Page 8 - climate-change2013
P. 8

Context and aim of this guide

                     Increasing greenhouse gas concentrations are expect-  Commission  recently  adopted  a  Strategy  on  Adapta-
                     ed to have a significant impact on world climate over a   tion to Climate Change in April 2013 to promote greater
                     short time scale. The world’s atmosphere and oceans   coordination and information sharing among Member
                     are warming, and the most immediate effects of this   States,  and  to  ensure  that  adaptation  considerations
                     on the marine environment include rising sea levels,   are addressed in all relevant EU policies.
                     higher seawater temperatures and acidification, more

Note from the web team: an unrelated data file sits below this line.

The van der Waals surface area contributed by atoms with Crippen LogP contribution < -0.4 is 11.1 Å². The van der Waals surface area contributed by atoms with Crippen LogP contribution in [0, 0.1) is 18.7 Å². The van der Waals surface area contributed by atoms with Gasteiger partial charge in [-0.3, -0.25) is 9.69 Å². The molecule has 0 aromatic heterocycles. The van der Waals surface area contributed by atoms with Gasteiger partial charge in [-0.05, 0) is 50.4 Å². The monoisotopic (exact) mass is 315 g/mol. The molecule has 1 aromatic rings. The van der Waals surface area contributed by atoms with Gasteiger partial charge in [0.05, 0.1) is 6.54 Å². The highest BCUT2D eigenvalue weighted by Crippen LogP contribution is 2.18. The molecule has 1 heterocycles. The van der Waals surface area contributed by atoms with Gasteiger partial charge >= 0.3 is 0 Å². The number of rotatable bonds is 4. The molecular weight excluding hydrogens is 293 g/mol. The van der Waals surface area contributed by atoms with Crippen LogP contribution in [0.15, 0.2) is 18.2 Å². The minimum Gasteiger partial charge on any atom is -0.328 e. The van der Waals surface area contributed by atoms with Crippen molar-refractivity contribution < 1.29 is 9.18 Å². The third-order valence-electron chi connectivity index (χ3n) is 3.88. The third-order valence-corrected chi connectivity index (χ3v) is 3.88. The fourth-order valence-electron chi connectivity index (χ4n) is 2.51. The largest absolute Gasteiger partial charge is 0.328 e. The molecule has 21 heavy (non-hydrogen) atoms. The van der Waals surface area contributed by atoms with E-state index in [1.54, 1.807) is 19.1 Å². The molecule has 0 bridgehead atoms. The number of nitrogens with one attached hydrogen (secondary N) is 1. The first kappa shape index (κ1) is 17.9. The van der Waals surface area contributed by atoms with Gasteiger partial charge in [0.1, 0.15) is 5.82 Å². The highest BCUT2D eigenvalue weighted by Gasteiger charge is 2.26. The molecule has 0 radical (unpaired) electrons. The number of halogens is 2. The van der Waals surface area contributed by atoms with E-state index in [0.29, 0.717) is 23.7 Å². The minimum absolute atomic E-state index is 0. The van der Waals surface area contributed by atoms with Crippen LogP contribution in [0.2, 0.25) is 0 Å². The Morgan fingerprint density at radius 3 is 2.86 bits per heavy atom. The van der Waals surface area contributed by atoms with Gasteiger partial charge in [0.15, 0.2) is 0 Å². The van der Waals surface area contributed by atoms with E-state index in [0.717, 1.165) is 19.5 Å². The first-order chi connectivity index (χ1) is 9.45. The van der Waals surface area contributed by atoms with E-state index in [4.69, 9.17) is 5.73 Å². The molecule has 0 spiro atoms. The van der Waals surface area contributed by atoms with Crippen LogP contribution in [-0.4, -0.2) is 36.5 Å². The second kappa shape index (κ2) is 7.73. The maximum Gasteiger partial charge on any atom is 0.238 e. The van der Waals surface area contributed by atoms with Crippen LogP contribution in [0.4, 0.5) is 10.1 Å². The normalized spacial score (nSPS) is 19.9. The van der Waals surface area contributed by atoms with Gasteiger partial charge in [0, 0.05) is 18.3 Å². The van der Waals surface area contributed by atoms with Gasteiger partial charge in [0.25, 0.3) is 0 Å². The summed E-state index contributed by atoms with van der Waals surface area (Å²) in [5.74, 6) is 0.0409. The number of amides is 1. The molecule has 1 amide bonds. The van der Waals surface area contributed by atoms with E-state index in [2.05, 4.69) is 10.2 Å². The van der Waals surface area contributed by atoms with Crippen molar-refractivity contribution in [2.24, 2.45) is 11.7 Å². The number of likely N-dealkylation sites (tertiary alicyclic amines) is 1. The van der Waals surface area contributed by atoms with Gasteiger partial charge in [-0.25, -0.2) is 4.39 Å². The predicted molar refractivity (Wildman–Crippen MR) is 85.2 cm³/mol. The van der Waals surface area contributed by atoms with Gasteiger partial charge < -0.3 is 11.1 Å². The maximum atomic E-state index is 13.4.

frequent extreme events and changes in oxygen levels
                     or deoxygenation processes (IPCC Fourth Assessment      Adaptation to climate change refers
                     Report, 2007). Due to these pressures and ecosystem     to adjustment in natural or human
                     responses, climate change is now considered a major     systems in response to actual or
                     driver of biodiversity change and loss. Its importance   expected climatic stimuli or their effects,
                     has been highlighted by several international conven-   which moderates harm or exploits
                     tions and treaties, including the Convention on Biologi-  beneficial opportunities (IPCC, 2007).
                     cal Diversity and the Kyoto Protocol.

                     The latest assessment by the Intergovernmental Panel
                     on Climate Change (IPCC) found that the Mediterrane-  Basin-wide monitoring has to be developed to assist